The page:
LAFPI: I noticed specifically that Treya’s parents were supportive, and recognized that I’m not used to having diverse sexuality presented onstage with supportive parents. I really commend you on that

Shyam: Thank you. It’s so lovely to see shows where you have supportive parents because they exist, right? You always get the parents vilified and I thought, “I have a really nice set of parents.” I wouldn’t want to write a play where I even hint that we don’t have a nice relationship.

A scene from “Treya’s Last Dance” – photo by Abs Parthasarathy

LAFPI:  We see Treya’s grief process through a series of memories and adventures that remind her of her brother’s passing. How do you think that grief process fits into the new age of online communication and dating, which can be a little more alienating?

Shyam: That’s a really interesting question. I don’t know, but I will say that I feel very inspired by a play called The Nether by the American playwright Jennifer Haley. The play is set in the future and also in the Dark Net of the future. It questions what we become when the lines become blurrier between real life and simulated life.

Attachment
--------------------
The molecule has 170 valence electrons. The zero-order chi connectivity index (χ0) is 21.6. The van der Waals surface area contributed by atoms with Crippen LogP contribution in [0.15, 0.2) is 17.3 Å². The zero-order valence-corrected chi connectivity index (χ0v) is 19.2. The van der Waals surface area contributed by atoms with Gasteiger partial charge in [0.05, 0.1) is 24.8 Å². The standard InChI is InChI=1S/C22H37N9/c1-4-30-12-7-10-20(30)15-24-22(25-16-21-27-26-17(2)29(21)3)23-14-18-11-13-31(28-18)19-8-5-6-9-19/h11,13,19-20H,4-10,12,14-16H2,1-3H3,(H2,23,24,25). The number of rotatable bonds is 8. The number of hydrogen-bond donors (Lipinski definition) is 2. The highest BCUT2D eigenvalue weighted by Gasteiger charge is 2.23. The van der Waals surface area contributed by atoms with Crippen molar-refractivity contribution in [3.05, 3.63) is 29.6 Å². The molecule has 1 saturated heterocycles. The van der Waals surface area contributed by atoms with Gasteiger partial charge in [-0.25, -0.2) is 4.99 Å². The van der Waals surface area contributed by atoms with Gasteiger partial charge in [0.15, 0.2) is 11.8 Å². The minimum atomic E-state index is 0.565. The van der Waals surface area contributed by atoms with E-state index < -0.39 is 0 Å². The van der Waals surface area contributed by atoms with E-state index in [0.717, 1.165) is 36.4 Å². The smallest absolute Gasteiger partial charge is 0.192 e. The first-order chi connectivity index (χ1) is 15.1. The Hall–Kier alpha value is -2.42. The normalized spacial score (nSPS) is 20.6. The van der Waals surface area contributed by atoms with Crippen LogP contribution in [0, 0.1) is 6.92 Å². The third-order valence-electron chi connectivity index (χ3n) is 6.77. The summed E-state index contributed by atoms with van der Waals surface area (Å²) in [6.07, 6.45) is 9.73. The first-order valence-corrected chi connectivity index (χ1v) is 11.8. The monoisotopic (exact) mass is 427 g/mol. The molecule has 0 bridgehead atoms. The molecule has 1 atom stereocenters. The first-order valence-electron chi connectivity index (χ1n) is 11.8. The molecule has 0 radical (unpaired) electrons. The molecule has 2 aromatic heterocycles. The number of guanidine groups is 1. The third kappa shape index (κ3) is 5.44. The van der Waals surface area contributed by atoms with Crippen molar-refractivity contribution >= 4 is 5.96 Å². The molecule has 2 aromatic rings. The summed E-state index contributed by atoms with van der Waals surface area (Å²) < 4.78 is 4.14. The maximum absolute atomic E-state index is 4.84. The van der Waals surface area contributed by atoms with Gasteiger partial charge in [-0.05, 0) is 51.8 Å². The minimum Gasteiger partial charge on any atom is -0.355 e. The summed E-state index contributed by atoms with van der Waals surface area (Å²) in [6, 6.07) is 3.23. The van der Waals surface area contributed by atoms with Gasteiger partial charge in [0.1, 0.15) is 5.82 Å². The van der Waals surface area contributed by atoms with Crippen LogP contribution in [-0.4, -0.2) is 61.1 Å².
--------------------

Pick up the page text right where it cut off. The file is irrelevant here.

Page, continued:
I think in terms of grief and all human emotion, we are entering this superbly fascinating arena where we need to deal with these emotions by ourselves, and there’s also this open arena [online] where people can talk with each other and share those emotions. I find it interesting and a little but scary that, often, when you get people to talk about an emotion, the emotion may be heightened and become something else.

We’re already seeing that online [in discussion forums], you get people with a complaint and they build each other up until the complaint becomes huge. And yeah, a problem shared in a problem halved, and all of that, but also, maybe sometimes a problem shared is a problem squared.

LAFPI: I noticed when reading the script that there are many intentional pauses and breaks. For you, what makes these important to Treya’s character?